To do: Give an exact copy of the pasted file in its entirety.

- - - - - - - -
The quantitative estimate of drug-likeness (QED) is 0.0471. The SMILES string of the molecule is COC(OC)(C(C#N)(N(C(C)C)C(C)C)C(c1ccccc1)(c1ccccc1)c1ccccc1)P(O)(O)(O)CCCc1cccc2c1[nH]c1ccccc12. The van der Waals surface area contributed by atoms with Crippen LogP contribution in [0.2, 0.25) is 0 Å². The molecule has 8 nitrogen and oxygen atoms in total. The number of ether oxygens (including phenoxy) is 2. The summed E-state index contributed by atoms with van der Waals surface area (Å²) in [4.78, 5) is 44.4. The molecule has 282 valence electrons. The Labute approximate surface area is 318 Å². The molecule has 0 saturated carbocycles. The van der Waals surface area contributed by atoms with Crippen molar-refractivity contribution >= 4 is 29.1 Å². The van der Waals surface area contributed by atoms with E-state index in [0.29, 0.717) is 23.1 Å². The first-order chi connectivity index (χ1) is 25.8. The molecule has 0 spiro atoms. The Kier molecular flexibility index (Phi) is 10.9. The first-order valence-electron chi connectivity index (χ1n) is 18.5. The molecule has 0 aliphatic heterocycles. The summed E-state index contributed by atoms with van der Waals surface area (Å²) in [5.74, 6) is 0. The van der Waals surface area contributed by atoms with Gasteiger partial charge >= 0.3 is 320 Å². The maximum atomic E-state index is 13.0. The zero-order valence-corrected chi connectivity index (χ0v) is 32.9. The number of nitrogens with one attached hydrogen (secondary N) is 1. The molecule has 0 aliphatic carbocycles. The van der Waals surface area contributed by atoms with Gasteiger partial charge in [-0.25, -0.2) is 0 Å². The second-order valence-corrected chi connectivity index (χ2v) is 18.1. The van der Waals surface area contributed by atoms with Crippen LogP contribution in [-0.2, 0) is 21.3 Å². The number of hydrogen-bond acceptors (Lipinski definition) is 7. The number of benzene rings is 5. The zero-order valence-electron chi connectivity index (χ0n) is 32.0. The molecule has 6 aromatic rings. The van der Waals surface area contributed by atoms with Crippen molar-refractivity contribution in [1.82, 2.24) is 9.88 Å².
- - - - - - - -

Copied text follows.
The quantitative estimate of drug-likeness (QED) is 0.0471. The SMILES string of the molecule is COC(OC)(C(C#N)(N(C(C)C)C(C)C)C(c1ccccc1)(c1ccccc1)c1ccccc1)P(O)(O)(O)CCCc1cccc2c1[nH]c1ccccc12. The van der Waals surface area contributed by atoms with Crippen LogP contribution in [0.2, 0.25) is 0 Å². The molecule has 8 nitrogen and oxygen atoms in total. The number of ether oxygens (including phenoxy) is 2. The summed E-state index contributed by atoms with van der Waals surface area (Å²) in [4.78, 5) is 44.4. The molecule has 282 valence electrons. The Labute approximate surface area is 318 Å². The molecule has 0 saturated carbocycles. The van der Waals surface area contributed by atoms with Crippen molar-refractivity contribution >= 4 is 29.1 Å². The van der Waals surface area contributed by atoms with E-state index in [0.29, 0.717) is 23.1 Å². The first-order chi connectivity index (χ1) is 25.8. The molecule has 0 spiro atoms. The Kier molecular flexibility index (Phi) is 10.9. The first-order valence-electron chi connectivity index (χ1n) is 18.5. The molecule has 0 aliphatic heterocycles. The summed E-state index contributed by atoms with van der Waals surface area (Å²) in [5.74, 6) is 0. The van der Waals surface area contributed by atoms with Gasteiger partial charge >= 0.3 is 320 Å². The maximum atomic E-state index is 13.0. The zero-order valence-corrected chi connectivity index (χ0v) is 32.9. The number of nitrogens with one attached hydrogen (secondary N) is 1. The molecule has 0 aliphatic carbocycles. The van der Waals surface area contributed by atoms with Gasteiger partial charge in [-0.25, -0.2) is 0 Å². The second-order valence-corrected chi connectivity index (χ2v) is 18.1. The van der Waals surface area contributed by atoms with Crippen LogP contribution in [-0.2, 0) is 21.3 Å². The number of hydrogen-bond acceptors (Lipinski definition) is 7. The number of benzene rings is 5. The zero-order valence-electron chi connectivity index (χ0n) is 32.0. The molecule has 6 aromatic rings. The van der Waals surface area contributed by atoms with Crippen molar-refractivity contribution in [1.82, 2.24) is 9.88 Å².